After a moment, Ronchev admitted in a businesslike fashion, "Yes. He knew he had a heart condition."
"Whose doctor told him?" Bea interrupted.
Tom was getting vexed: who was conducting this investigation, anyway?
"Our doctor, dear lady. We cover everything. That's how we knew."
"My dear", he said, his arms extending wide, "my responsibilities are many. Many. But primarily my moral responsibility is to the artists' society that I represent as a whole. And Klipop knew this. And he approved of my decisions. Always. He knew that the more he conducted, and the harder he worked, the more he benefited our society of artists, who even now are preparing to canonize him. Just think! Due to the money his recordings brought in, we've managed to lower all of our artists' life insurance by one fifth of one percent!"
"It's ironic," Bea remarked tartly, "that his family will so quickly benefit from it." She quickly got up and left the room, slamming the door behind her.
That left the two men in the room, and the silence was deafening. Tom backed out of the office, with a weak smile. As he turned to close the door, he saw Ronchev staring out the window, his mouth set in a grim line.
Tom gave a whoop and yelled, "Woman, you were really something in there!" and he gave Beatrice a wild and clumsy hug.
When he released her, she wasn't smiling. "Come on, relax. You were a big help to me in there; you know you were. Wanna join me Tuesday mornings in the police car? I've got two weeks before the others come back from vacation. What say you and I clean up Videntia's West End? I'll start you on the crack-houses; it'd probably take you ten minutes." He finally got her out of her black humor and into a gray one.
"We're still where we were with the orchestra," she said, as they entered the elevator. "This didn't solve a thing."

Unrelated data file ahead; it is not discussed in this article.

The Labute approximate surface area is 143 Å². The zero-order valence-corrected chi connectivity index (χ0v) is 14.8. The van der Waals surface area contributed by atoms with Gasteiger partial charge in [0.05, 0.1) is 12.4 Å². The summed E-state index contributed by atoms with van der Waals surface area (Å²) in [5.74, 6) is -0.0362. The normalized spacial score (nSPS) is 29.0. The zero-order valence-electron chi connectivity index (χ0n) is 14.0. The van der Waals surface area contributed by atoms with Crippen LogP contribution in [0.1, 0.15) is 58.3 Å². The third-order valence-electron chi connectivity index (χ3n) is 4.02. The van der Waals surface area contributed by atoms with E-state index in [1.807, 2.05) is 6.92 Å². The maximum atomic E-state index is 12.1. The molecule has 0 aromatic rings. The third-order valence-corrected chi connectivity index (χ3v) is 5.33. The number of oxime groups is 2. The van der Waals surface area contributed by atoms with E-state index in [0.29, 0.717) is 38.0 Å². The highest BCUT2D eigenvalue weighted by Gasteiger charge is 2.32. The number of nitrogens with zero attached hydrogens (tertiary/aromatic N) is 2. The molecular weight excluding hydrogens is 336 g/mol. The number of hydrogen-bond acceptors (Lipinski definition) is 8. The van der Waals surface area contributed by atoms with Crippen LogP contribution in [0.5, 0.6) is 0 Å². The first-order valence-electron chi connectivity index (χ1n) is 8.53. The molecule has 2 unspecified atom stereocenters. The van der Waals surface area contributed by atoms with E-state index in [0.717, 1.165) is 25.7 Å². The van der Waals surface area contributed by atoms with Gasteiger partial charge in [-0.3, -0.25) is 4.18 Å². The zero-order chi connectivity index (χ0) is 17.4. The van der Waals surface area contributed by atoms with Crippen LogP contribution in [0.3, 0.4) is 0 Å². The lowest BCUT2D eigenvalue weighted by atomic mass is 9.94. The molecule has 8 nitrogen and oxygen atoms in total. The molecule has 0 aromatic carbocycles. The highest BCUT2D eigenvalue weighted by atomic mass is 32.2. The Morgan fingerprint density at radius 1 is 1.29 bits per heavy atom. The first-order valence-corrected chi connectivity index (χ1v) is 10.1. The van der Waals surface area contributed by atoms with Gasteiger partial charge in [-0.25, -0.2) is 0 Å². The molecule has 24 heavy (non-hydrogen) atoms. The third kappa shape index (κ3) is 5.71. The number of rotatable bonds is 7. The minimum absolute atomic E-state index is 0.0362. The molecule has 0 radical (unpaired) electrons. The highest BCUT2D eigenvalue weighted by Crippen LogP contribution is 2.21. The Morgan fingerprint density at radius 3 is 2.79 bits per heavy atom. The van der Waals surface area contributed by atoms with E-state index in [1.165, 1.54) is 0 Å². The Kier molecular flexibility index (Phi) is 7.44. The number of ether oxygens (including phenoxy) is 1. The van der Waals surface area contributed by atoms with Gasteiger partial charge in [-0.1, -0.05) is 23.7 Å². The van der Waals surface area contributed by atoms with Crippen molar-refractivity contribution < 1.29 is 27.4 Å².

Tom nodded. Yes. The orchestra was still in trouble. A gleam came into Beatrice's eye and she turned to Tom. "Sophie hated Ronchev. I know in my bones that she did. I'll just tell her about my problems with him. Then she'd side with us and drop the lawsuit."
"Well …" Tom said, undecided.
"What is it?"
He took a deep breath. "Beatrice, I've told you this before. Sometimes you can intimidate people without realizing it. And anyway, I don't know that trying to drag Sophie into a hate-fest with you is the right way to be chummy with her."
"Well, Tom, excuse me for living."
He shrugged. "Oh, well, I did that years ago; nothing I could do about it, really. Never mind. I have to interview Sophie tomorrow. If it comes up, and I don't know that I want it to, I'll mention your problems with him."
"Why are you so reluctant to do this, Tom? It might take care of all of our problems…"
He was chewing one of his fingernails as the elevator door opened and they got out on the ground floor. "I don't know … yet. It's a gut feeling. About Sophie. I don't think she likes people being nasty about other people."
"That's a pose of hers, Tom."
"It may be," he said, quietly. "But I'd rather start piano than forte." Beatrice looked unconvinced as they stood in front of the lobby elevators. "Look," he explained, "To me Sophie might be someone who’s either gotten used to being treated like an idiot, or is protecting herself by pretending to be one. I don't know what she's protecting herself from … or who… but if you come up snarling, 'I hate him, too' she might regard you as …well …"
"Go on," she said, looking down unto Tom imperiously, until she remembered this was precisely what he was criticizing her for.
"She might regard you as one of the many ladies at Klipop's welcome party who treated her as just his brainless wind-up doll. Look, just let me talk to her, okay?"
The skies had opened up again, and the rain came down in sheets. Tom made up for harsh words by leaving her in the lobby to talk with Cleo, while he went to get a taxi. He got soaked hailing one down. When he waved at her from the street, she was smiling as she ran out of the building, her raincoat held over her head.
"It's okay," she yelled, as she got in. "Cleo's promised to audition!" Tom nodded. He was already preoccupied with forming questions for the people he'd be talking to the next day. Beatrice looked at him and added, "She just had one condition, though."
"While we were upstairs, she called a friend of hers and found out you play jazz flute," she laughed. "She wants you to come up and play a gig with her next month!"
When Tom protested that he wasn't that good, Beatrice suggested that she might join in herself. Tom looked at her for a moment.
It'll be like watching Queen Elizabeth doing rap and hip-hop at the same time, he thought to himself. He wouldn't miss this for the world. "All right," he said, "I'll do it if you will."
"Good. It's a deal. Besides," she said, a playful matchmaker, turning to him and tweaking his moustache, "Cleo's separated from her husband, and she thinks you're real cute …"
"Oh, no, Beatrice," Tom wailed.
copyright 2005, 2007 by Robert Bonotto. All rights reserved.